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Am J Physiol Lung Cell Mol Physiol. 2006 Jan;290(1):L2-10. Epub 2005 Aug 5.

Hypoxic pulmonary hypertension: role of superoxide and NADPH oxidase (gp91phox).

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Division of Pulmonary, Allergy, and Critical Care Medicine, Duke University Medical Center, MSRB 341, Durham, NC 27710, USA.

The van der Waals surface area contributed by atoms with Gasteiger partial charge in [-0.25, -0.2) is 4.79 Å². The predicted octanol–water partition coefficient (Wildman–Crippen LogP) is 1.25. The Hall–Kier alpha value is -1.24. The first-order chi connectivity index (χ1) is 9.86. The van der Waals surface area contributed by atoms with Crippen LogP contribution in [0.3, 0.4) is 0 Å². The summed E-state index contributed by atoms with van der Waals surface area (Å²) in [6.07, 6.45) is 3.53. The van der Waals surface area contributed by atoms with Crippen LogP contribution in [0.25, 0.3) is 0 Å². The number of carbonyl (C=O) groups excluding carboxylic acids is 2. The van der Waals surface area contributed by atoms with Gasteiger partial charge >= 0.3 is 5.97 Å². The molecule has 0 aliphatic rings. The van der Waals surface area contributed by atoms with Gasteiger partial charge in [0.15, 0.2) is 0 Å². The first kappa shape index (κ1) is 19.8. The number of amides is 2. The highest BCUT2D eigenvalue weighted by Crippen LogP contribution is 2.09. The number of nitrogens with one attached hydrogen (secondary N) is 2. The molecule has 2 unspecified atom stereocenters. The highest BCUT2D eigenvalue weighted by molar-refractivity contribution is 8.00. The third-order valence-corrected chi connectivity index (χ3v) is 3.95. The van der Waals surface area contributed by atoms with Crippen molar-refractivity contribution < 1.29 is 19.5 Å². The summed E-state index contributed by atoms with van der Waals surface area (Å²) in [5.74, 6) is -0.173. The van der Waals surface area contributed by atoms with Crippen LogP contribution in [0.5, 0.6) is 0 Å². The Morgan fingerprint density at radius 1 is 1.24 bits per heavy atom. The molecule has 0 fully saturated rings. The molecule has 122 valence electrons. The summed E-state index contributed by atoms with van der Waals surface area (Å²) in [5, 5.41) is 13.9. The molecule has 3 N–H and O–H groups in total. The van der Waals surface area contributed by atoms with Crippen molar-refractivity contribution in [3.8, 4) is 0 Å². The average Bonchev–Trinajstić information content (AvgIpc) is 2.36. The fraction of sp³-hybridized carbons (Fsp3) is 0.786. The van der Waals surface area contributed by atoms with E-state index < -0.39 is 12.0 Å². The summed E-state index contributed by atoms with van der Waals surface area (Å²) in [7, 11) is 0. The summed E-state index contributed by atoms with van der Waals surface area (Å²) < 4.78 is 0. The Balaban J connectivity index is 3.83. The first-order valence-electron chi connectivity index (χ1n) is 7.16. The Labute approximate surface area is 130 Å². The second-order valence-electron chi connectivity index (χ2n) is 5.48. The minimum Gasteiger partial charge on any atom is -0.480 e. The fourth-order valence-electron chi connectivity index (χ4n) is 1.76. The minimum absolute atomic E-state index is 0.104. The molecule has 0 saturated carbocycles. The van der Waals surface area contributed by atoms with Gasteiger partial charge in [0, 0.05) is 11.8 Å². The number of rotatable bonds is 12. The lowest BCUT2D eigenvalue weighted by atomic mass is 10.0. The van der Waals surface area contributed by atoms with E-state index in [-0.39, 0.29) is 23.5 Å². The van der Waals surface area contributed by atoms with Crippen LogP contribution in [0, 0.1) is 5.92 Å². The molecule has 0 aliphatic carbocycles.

Chronic exposure to low-O2 tension induces pulmonary arterial hypertension (PAH), which is characterized by vascular remodeling and enhanced vasoreactivity. Recent evidence suggests that reactive oxygen species (ROS) may be involved in both processes. In this study, we critically examine the role superoxide and NADPH oxidase plays in the development of chronic hypoxic PAH. Chronic hypoxia (CH; 10% O2 for 3 wk) caused a significant increase in superoxide production in intrapulmonary arteries (IPA) of wild-type (WT) mice as measured by lucigenin-enhanced chemiluminescence. The CH-induced increase in the generation of ROS was obliterated in NADPH oxidase (gp91phox) knockout (KO) mice, suggesting that NADPH oxidase was the major source of ROS. Importantly, pathological changes associated with CH-induced PAH (mean right ventricular pressure, medial wall thickening of small pulmonary arteries, and right heart hypertrophy) were completely abolished in NADPH oxidase (gp91phox) KO mice. CH potentiated vasoconstrictor responses of isolated IPAs to both 5-hydroxytryptamine (5-HT) and the thromboxane mimetic U-46619. Administration of CuZn superoxide dismutase to isolated IPA significantly reduced CH-enhanced superoxide levels and reduced the CH-enhanced vasoconstriction to 5-HT and U-46619. Additionally, CH-enhanced superoxide production and vasoconstrictor activity seen in WT IPAs were markedly reduced in IPAs isolated from NADPH oxidase (gp91phox) KO mice. These results demonstrate a pivotal role for gp91phox-dependent superoxide production in the pathogenesis of CH-induced PAH.

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